With the government and businesses under pressure to do more to combat modern slavery, Will Winch, Nina O’Sullivan and Dana Kamranova look at how employers can take effective
action to stamp out labour exploitation.
Modern slavery has been described by Theresa May as ‘the great human rightsissue of our time’. Home Office figures estimated that, in 2014, at least 13,000 people in the UK were victims of modern-day slavery. The latest report by the Gangmasters and Labour Abuse Authority (GLAA), The Nature and Scale of Labour Exploitation Across All Sectors Within the United Kingdom (May 2018), indicates that victims of labour exploitation are most commonly Vietnamese, Albanian and British – and there has been a 362% increase in the number of British nationals at risk of exploitation compared to 2015/16. Debt bondage (where victims are forced to pay off debts over which they have no control) is becoming an increasingly common form of modern slavery, and forced labour forms about 30% of all exploitation.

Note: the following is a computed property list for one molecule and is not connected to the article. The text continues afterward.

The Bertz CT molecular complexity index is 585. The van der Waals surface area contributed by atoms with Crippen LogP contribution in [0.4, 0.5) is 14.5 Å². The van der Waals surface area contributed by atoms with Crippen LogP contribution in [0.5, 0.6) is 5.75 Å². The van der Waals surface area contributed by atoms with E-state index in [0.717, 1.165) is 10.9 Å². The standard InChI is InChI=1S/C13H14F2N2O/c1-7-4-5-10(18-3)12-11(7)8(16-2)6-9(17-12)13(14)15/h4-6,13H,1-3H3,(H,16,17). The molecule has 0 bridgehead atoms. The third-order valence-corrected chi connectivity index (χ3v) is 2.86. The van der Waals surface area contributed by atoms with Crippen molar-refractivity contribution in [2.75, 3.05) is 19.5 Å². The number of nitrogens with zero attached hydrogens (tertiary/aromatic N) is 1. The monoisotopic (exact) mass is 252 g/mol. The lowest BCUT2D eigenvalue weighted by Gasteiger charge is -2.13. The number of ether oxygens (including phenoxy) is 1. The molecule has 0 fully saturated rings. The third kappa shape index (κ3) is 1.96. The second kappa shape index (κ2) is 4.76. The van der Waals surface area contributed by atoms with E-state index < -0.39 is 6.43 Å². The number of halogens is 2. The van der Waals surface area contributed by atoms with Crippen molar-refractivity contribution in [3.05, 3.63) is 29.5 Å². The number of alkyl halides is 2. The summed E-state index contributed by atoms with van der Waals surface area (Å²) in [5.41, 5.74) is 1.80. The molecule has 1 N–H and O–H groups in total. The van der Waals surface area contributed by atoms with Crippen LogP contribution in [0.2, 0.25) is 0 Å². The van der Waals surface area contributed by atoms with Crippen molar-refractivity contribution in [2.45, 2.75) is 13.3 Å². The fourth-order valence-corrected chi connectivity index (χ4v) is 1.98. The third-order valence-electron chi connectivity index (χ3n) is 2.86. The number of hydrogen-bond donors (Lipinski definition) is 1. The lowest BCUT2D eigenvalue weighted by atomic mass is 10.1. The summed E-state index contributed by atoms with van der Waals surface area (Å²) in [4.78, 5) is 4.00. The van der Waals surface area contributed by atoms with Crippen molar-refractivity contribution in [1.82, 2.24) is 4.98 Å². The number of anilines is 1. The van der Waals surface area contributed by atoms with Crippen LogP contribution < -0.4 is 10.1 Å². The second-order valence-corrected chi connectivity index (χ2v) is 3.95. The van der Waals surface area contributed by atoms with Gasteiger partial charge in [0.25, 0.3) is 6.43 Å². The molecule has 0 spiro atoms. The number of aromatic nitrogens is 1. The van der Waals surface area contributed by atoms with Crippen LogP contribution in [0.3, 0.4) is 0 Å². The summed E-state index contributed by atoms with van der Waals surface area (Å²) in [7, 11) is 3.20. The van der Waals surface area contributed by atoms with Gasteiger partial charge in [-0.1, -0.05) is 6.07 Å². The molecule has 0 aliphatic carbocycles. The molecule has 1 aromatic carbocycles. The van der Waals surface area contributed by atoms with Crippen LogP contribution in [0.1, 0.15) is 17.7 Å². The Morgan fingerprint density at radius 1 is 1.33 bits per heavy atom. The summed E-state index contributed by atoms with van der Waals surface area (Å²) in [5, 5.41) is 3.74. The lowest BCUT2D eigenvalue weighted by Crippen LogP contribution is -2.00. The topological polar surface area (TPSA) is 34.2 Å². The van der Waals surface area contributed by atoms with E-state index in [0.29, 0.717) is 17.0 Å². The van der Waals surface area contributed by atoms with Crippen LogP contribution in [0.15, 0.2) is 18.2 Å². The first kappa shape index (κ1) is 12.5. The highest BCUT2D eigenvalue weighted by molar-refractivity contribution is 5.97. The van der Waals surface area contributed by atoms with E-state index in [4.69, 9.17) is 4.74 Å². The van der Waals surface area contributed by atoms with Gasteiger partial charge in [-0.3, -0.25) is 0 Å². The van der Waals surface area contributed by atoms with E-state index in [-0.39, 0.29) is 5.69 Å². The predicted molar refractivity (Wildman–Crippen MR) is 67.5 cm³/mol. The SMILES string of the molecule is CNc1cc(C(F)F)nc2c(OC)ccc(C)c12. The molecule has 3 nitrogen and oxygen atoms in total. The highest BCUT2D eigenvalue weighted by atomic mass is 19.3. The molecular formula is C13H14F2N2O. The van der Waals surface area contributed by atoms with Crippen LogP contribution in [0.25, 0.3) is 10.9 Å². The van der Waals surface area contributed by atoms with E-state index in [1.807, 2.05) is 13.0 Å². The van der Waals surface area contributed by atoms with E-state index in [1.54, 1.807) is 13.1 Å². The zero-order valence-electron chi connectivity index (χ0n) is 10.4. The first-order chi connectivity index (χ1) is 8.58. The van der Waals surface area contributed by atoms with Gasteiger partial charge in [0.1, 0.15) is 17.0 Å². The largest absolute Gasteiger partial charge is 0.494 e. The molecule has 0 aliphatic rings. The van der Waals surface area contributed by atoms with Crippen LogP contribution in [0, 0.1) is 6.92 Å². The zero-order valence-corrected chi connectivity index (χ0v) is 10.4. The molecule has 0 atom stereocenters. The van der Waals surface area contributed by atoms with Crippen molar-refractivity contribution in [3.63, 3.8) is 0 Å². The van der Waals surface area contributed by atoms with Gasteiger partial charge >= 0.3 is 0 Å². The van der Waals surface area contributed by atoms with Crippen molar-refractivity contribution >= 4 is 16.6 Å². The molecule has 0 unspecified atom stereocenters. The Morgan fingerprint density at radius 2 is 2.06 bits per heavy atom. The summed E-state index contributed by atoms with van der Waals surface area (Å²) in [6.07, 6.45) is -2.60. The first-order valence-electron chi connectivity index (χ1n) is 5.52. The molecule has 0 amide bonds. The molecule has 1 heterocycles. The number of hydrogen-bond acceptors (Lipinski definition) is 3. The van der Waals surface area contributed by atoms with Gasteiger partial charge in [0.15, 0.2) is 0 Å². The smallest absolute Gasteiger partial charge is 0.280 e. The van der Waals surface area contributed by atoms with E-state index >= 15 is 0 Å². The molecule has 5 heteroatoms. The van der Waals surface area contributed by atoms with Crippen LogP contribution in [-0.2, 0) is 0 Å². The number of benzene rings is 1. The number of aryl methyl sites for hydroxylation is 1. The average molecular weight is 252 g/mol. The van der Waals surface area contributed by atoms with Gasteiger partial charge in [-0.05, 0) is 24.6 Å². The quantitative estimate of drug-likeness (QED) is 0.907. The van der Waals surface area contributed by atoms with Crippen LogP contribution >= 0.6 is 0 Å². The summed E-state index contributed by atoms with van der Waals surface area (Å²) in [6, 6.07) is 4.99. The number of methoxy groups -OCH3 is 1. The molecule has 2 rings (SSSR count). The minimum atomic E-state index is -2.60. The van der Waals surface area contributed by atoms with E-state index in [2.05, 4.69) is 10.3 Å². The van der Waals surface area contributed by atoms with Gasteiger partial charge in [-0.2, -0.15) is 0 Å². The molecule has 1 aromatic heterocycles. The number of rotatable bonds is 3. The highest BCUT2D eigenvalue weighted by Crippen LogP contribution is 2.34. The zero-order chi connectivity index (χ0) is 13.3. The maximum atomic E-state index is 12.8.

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This article was first published in Employment Law Journal (June 2018) and is available at lawjournals.co.uk